So, what are the chances of halting or even reversing this decline in those claiming allegiance to the Catholic Church? Sociologists reckon there’s little likelihood over the coming years of that happening.
The peak in the number of Slovaks who claimed allegiance to the Roman Catholic church was in 2001, when the census recorded almost 69 per cent of the population were believers. Between 2001 and 2011, this fell about 6 percentage points to 62 per cent, and then between 2011 and 2021, this share fell by another 6 percentage points to 56 per cent.
“It means that this is a linear decrease,” Tížik notes, adding it is a natural trend when one generation of people without any religious affiliation raises another generation.
On the positive side for the Roman Catholic church, Tížik stresses that the decline is at a much lesser pace than that experienced in neighbouring Czech Republic.
Data from censuses up to 1950 showed roughly the same share of Roman Catholic believers among the Czech and Slovak sections of the Czechoslovak population. After 1950, no such data of religious affiliation was collected under Communism. But since 1991, there has been a marked divergence, with the number of Czechs claiming an allegiance to the Roman Catholic Church falling from 40 per cent to 7 per cent in just 30 years.
“Czechia is still deepening its identity as an anti-clerical society and this position was strengthened in the [latest Czech census of 2021],” Tížik says. “The results of the Czech census showed that people are not less believers but they are believers without allegiance to any church. So, the Czech model is more built on not being confessional, where the relation to faith is more important than the relation to the church.”
But the same cannot be said about Slovakia with any certainty, because the Slovak 2021 census did not ask the same question.
Andrej Lúčný from the secular civic group Ethos, which ran a campaign during the census requesting citizens refrain from indicating any allegiance to a church, believes that the number of Slovaks who consider themselves believers but do not have an affinity with any particular church has increased. However, the census did not give a definitive answer to the question of how many people in Slovakia are such believers without any religious affiliation, as was the case in the Czech census.
“Their [Slovaks’] motivation to mark ‘no affiliation’ in the census was apparently that they could not identify with the attitudes of their church and simply did not have a good enough opinion of the church to formally relate to it,” Lúčný argues.
However, Tížik sums up the continuing dominance of the Catholic Church in Slovakia by noting that its adherents still make up 70 per cent of all people who claimed an allegiance to some church.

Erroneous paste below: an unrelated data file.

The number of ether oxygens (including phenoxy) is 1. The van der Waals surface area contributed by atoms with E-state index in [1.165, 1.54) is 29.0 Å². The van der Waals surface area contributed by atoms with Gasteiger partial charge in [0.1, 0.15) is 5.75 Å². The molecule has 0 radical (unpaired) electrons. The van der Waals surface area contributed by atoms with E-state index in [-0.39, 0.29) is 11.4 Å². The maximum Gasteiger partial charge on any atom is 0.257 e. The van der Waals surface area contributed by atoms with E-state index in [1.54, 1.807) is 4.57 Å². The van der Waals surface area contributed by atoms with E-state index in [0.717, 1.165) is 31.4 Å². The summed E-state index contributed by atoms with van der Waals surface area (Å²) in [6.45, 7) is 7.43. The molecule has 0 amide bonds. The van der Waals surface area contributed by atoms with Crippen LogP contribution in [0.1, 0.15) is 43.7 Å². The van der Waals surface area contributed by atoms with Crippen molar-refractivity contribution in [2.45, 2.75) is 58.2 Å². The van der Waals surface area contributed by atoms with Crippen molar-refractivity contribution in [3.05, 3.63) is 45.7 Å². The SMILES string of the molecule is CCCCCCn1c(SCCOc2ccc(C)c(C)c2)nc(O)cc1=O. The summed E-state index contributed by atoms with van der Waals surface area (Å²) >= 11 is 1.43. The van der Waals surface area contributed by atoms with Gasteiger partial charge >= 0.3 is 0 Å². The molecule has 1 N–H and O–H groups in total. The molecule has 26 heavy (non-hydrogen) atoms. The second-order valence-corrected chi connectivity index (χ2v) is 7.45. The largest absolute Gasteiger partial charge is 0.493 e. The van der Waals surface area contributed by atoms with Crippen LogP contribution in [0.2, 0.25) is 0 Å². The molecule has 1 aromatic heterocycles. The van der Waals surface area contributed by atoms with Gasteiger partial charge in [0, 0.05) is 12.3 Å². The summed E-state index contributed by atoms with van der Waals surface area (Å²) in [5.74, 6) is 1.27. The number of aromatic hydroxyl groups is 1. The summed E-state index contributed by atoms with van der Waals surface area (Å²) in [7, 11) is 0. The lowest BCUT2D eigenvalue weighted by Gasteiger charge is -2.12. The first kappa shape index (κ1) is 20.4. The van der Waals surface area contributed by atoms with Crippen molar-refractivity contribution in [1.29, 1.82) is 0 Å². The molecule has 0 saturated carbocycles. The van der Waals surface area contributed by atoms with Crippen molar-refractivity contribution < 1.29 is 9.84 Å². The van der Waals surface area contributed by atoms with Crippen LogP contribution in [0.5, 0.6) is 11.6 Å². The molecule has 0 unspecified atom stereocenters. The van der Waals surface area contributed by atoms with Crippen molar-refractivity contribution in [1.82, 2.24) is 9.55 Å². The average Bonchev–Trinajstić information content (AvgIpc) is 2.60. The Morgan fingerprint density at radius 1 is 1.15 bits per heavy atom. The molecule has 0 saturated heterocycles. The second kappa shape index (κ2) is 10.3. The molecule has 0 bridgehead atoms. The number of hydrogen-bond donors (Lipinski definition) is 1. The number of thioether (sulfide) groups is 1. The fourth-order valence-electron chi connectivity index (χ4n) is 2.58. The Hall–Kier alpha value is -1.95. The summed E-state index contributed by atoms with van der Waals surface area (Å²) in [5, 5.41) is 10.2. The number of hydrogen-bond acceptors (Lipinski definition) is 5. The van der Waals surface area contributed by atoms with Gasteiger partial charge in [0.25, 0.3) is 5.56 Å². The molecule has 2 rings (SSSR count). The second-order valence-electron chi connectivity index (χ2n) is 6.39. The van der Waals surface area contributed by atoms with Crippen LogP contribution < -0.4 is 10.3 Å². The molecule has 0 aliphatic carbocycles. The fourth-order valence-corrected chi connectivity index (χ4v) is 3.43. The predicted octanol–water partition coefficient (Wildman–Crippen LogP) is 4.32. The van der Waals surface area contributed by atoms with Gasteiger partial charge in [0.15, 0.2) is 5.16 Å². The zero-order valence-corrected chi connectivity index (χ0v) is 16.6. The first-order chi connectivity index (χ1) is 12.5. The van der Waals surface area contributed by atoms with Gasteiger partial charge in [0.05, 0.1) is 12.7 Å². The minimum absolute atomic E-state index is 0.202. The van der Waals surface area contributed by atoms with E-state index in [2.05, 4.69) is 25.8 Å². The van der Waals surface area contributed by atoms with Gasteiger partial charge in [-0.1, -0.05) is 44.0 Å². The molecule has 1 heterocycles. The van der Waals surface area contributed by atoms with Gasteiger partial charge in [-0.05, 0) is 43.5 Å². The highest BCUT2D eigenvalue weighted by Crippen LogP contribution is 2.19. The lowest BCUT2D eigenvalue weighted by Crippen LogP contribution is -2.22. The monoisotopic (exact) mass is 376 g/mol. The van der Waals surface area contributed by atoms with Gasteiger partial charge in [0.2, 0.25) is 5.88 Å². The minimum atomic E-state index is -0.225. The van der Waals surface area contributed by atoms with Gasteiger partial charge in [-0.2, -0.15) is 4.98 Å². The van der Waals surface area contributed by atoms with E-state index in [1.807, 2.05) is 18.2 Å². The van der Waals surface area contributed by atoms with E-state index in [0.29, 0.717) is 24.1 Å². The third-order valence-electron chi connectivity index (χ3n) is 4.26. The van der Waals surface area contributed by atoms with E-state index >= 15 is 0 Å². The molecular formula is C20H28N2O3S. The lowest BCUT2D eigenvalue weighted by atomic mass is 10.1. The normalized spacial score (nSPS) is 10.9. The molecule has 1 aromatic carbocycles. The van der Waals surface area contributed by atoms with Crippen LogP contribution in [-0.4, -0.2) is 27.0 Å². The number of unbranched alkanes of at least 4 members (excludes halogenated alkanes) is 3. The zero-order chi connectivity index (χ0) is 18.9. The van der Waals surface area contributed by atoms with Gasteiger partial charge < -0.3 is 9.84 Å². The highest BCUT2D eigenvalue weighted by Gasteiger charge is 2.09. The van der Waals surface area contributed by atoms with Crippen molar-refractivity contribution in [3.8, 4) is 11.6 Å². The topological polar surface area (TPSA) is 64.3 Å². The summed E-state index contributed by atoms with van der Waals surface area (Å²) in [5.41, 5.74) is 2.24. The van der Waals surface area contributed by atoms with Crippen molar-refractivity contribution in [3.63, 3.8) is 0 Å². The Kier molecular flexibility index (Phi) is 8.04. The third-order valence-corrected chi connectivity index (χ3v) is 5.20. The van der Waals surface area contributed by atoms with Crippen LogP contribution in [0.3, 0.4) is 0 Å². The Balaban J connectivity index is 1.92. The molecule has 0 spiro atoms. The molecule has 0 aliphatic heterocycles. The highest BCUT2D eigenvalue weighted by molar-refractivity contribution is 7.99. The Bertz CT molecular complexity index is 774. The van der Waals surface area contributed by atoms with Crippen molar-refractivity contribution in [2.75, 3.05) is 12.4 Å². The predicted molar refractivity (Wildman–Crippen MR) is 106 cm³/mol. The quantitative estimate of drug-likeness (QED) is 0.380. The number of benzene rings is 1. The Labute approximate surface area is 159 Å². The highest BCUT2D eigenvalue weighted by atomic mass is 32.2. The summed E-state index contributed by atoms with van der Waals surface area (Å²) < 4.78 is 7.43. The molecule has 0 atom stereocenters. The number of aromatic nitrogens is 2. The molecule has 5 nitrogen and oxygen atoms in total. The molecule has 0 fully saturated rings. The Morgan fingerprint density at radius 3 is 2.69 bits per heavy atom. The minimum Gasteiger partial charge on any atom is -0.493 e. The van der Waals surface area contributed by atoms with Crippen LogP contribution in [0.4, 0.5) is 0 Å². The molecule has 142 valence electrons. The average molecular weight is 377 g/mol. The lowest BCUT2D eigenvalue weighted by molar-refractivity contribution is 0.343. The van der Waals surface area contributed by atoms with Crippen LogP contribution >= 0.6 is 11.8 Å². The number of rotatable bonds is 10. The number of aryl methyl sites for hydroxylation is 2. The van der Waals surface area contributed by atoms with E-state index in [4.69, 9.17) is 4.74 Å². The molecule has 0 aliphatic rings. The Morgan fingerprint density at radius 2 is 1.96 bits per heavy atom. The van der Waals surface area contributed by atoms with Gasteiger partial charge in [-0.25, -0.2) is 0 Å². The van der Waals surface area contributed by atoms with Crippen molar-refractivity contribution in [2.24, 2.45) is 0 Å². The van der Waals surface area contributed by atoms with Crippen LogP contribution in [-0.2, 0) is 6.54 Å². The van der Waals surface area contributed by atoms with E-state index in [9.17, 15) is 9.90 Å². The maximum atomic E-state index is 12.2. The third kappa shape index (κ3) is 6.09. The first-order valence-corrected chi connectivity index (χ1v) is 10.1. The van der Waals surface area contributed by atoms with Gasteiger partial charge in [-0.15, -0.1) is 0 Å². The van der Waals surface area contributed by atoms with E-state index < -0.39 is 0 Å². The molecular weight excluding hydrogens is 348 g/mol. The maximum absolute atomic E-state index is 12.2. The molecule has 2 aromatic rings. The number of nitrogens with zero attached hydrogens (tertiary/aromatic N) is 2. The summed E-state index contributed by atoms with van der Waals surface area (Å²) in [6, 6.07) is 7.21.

Support among Slovaks for the Catholic Church also managed to hold up in the face of several campaigns launched by a variety of groups trying to sway people’s responses, such as the “Without an Affiliation” campaign of Ethos, whose long-term goal is to promote the separation of church and state.
“In the results of the census, we were pleased with the increase in the number of non-believers, because as an association of secularists we can automatically assume [rising] support for secularism,” says Lúčný of Ethos. “Unfortunately, we do not see in the number of believers how many of them reject any intervention by the church in the state and how many support it.”
The sociologist Tížik notes that the campaigns launched during the census, either those organised by the church or by other associations, would only really influence people who are undecided. “It is a bit like in politics – campaigns are not aimed at decided voters but at those who are still hesitant,” he says.
As for the contentious topics in society, including laws on abortion or the rights of sexual minorities, Tížik says that these are often topics that resonate more amongst the smaller Catholic orders, whose supporters are growing in number and who also hold firmer opinions on these divisive issues.
The decline in the number of Roman Catholic believers by 300,000, however, will not impact on the church’s financing, even though Slovak law stipulates that the financing of churches is directly related to the size of its congregation. This is because a church would only lose some of its funding from the state if the number of people claiming allegiance to it drops by 10 per cent or more. That did not apply to any church in the 2021 census.
To the delight of secularists, the census has already pushed these issues of the separation of church and state and state financing into the realm of public debate.
The Freedom and Solidarity (SaS) party, which is a member of the coalition government, argues the census result showing that even though there are fewer believers, the churches will still get the same amount of state financing is proof the current model is not well designed.
SaS has now called a roundtable to be held on February 15, at which all political parties and churches are invited to participate in order to address the issue of the separation of church and state.